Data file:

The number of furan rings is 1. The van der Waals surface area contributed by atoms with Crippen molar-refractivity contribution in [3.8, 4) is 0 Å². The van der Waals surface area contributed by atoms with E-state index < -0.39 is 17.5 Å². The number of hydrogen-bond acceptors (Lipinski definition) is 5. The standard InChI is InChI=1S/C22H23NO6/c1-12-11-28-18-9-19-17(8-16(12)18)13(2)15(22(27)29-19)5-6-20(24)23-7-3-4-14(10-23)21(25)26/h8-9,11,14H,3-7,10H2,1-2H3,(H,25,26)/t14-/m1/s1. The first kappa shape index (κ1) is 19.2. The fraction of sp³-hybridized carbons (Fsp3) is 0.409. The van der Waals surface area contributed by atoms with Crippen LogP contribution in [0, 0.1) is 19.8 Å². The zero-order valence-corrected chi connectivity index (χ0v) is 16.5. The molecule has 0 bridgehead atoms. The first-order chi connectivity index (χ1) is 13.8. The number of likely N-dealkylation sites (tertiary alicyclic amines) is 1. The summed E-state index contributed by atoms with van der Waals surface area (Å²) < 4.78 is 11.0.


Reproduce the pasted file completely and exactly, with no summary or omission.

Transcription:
The number of furan rings is 1. The van der Waals surface area contributed by atoms with Crippen molar-refractivity contribution in [3.8, 4) is 0 Å². The van der Waals surface area contributed by atoms with E-state index < -0.39 is 17.5 Å². The number of hydrogen-bond acceptors (Lipinski definition) is 5. The standard InChI is InChI=1S/C22H23NO6/c1-12-11-28-18-9-19-17(8-16(12)18)13(2)15(22(27)29-19)5-6-20(24)23-7-3-4-14(10-23)21(25)26/h8-9,11,14H,3-7,10H2,1-2H3,(H,25,26)/t14-/m1/s1. The first kappa shape index (κ1) is 19.2. The fraction of sp³-hybridized carbons (Fsp3) is 0.409. The van der Waals surface area contributed by atoms with Crippen LogP contribution in [0, 0.1) is 19.8 Å². The zero-order valence-corrected chi connectivity index (χ0v) is 16.5. The molecule has 0 bridgehead atoms. The first-order chi connectivity index (χ1) is 13.8. The number of likely N-dealkylation sites (tertiary alicyclic amines) is 1. The summed E-state index contributed by atoms with van der Waals surface area (Å²) < 4.78 is 11.0.